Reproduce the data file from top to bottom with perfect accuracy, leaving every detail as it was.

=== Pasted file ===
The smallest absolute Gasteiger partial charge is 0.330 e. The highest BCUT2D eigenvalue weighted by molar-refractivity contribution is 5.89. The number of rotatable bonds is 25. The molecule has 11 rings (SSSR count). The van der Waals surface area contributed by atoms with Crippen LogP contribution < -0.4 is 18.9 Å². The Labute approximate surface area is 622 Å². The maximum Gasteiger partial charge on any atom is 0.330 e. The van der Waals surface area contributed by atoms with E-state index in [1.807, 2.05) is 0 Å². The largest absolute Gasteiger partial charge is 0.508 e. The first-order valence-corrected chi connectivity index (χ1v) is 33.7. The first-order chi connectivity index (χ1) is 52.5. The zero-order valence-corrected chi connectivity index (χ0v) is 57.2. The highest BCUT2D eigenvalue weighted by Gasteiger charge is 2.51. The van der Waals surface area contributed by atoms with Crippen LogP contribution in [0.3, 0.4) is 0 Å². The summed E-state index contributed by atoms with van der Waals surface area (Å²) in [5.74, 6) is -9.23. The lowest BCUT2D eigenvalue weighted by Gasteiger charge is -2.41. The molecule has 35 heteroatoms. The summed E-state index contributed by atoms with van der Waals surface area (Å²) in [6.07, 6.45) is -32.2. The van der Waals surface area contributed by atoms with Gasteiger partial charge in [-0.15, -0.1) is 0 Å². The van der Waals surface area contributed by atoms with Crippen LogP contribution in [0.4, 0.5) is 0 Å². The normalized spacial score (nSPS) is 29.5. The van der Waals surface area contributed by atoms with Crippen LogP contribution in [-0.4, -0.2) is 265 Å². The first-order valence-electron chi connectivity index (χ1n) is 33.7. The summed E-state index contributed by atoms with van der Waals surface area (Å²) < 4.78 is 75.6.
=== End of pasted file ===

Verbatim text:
The smallest absolute Gasteiger partial charge is 0.330 e. The highest BCUT2D eigenvalue weighted by molar-refractivity contribution is 5.89. The number of rotatable bonds is 25. The molecule has 11 rings (SSSR count). The van der Waals surface area contributed by atoms with Crippen LogP contribution < -0.4 is 18.9 Å². The Labute approximate surface area is 622 Å². The maximum Gasteiger partial charge on any atom is 0.330 e. The van der Waals surface area contributed by atoms with E-state index in [1.807, 2.05) is 0 Å². The largest absolute Gasteiger partial charge is 0.508 e. The first-order valence-corrected chi connectivity index (χ1v) is 33.7. The first-order chi connectivity index (χ1) is 52.5. The zero-order valence-corrected chi connectivity index (χ0v) is 57.2. The highest BCUT2D eigenvalue weighted by Gasteiger charge is 2.51. The van der Waals surface area contributed by atoms with Crippen LogP contribution in [0.3, 0.4) is 0 Å². The summed E-state index contributed by atoms with van der Waals surface area (Å²) in [5.74, 6) is -9.23. The lowest BCUT2D eigenvalue weighted by Gasteiger charge is -2.41. The molecule has 35 heteroatoms. The summed E-state index contributed by atoms with van der Waals surface area (Å²) in [6.07, 6.45) is -32.2. The van der Waals surface area contributed by atoms with Gasteiger partial charge in [-0.15, -0.1) is 0 Å². The van der Waals surface area contributed by atoms with Crippen LogP contribution in [0.4, 0.5) is 0 Å². The normalized spacial score (nSPS) is 29.5. The van der Waals surface area contributed by atoms with Crippen LogP contribution in [-0.4, -0.2) is 265 Å². The first-order valence-electron chi connectivity index (χ1n) is 33.7. The summed E-state index contributed by atoms with van der Waals surface area (Å²) < 4.78 is 75.6.